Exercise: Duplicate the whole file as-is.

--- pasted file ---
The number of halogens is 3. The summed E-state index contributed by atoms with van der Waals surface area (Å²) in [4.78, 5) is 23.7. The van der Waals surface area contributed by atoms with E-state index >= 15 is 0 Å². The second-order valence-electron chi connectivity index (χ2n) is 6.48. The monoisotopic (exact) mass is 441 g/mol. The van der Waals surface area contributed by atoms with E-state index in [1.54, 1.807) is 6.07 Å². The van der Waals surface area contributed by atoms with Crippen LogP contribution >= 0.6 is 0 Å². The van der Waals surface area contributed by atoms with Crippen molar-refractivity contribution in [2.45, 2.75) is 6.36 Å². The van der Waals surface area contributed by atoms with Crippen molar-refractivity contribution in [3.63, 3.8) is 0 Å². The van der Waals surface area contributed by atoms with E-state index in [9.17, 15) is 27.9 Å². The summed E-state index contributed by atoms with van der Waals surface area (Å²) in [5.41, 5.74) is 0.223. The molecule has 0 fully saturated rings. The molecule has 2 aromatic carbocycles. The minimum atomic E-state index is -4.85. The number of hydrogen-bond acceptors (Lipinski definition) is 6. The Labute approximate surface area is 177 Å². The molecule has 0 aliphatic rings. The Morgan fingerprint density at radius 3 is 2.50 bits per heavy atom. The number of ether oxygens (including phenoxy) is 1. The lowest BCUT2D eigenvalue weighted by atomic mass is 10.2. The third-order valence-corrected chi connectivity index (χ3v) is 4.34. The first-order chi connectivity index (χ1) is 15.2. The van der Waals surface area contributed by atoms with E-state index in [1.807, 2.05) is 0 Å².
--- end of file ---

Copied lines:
The number of halogens is 3. The summed E-state index contributed by atoms with van der Waals surface area (Å²) in [4.78, 5) is 23.7. The van der Waals surface area contributed by atoms with E-state index >= 15 is 0 Å². The second-order valence-electron chi connectivity index (χ2n) is 6.48. The monoisotopic (exact) mass is 441 g/mol. The van der Waals surface area contributed by atoms with E-state index in [1.54, 1.807) is 6.07 Å². The van der Waals surface area contributed by atoms with Crippen LogP contribution >= 0.6 is 0 Å². The van der Waals surface area contributed by atoms with Crippen molar-refractivity contribution in [2.45, 2.75) is 6.36 Å². The van der Waals surface area contributed by atoms with Crippen molar-refractivity contribution in [3.63, 3.8) is 0 Å². The van der Waals surface area contributed by atoms with E-state index in [9.17, 15) is 27.9 Å². The summed E-state index contributed by atoms with van der Waals surface area (Å²) in [5.41, 5.74) is 0.223. The molecule has 0 fully saturated rings. The molecule has 2 aromatic carbocycles. The minimum atomic E-state index is -4.85. The number of hydrogen-bond acceptors (Lipinski definition) is 6. The Labute approximate surface area is 177 Å². The molecule has 0 aliphatic rings. The Morgan fingerprint density at radius 3 is 2.50 bits per heavy atom. The number of ether oxygens (including phenoxy) is 1. The lowest BCUT2D eigenvalue weighted by atomic mass is 10.2. The third-order valence-corrected chi connectivity index (χ3v) is 4.34. The first-order chi connectivity index (χ1) is 15.2. The van der Waals surface area contributed by atoms with E-state index in [1.807, 2.05) is 0 Å².